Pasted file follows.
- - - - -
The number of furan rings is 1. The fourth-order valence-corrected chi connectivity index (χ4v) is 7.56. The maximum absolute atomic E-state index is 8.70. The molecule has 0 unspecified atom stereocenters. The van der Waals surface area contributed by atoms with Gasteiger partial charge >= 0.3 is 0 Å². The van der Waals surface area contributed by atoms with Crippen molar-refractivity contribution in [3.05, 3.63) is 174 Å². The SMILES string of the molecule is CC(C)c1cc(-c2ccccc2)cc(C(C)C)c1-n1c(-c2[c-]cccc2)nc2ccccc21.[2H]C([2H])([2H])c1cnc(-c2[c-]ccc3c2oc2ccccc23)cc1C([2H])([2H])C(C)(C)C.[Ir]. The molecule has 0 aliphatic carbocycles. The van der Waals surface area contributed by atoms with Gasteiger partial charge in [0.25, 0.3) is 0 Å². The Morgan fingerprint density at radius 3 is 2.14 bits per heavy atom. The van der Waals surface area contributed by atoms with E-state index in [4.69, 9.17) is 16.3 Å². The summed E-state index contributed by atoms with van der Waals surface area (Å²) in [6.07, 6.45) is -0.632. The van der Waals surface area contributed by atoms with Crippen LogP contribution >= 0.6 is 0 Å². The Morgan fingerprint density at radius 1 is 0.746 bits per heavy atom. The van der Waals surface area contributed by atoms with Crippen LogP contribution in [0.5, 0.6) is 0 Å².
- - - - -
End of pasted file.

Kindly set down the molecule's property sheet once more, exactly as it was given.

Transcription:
The number of furan rings is 1. The fourth-order valence-corrected chi connectivity index (χ4v) is 7.56. The maximum absolute atomic E-state index is 8.70. The molecule has 0 unspecified atom stereocenters. The van der Waals surface area contributed by atoms with Gasteiger partial charge >= 0.3 is 0 Å². The van der Waals surface area contributed by atoms with Crippen molar-refractivity contribution in [3.05, 3.63) is 174 Å². The SMILES string of the molecule is CC(C)c1cc(-c2ccccc2)cc(C(C)C)c1-n1c(-c2[c-]cccc2)nc2ccccc21.[2H]C([2H])([2H])c1cnc(-c2[c-]ccc3c2oc2ccccc23)cc1C([2H])([2H])C(C)(C)C.[Ir]. The molecule has 0 aliphatic carbocycles. The van der Waals surface area contributed by atoms with Gasteiger partial charge in [0.25, 0.3) is 0 Å². The Morgan fingerprint density at radius 3 is 2.14 bits per heavy atom. The van der Waals surface area contributed by atoms with E-state index in [4.69, 9.17) is 16.3 Å². The summed E-state index contributed by atoms with van der Waals surface area (Å²) in [6.07, 6.45) is -0.632. The van der Waals surface area contributed by atoms with Crippen LogP contribution >= 0.6 is 0 Å². The Morgan fingerprint density at radius 1 is 0.746 bits per heavy atom. The van der Waals surface area contributed by atoms with Crippen LogP contribution in [0.5, 0.6) is 0 Å².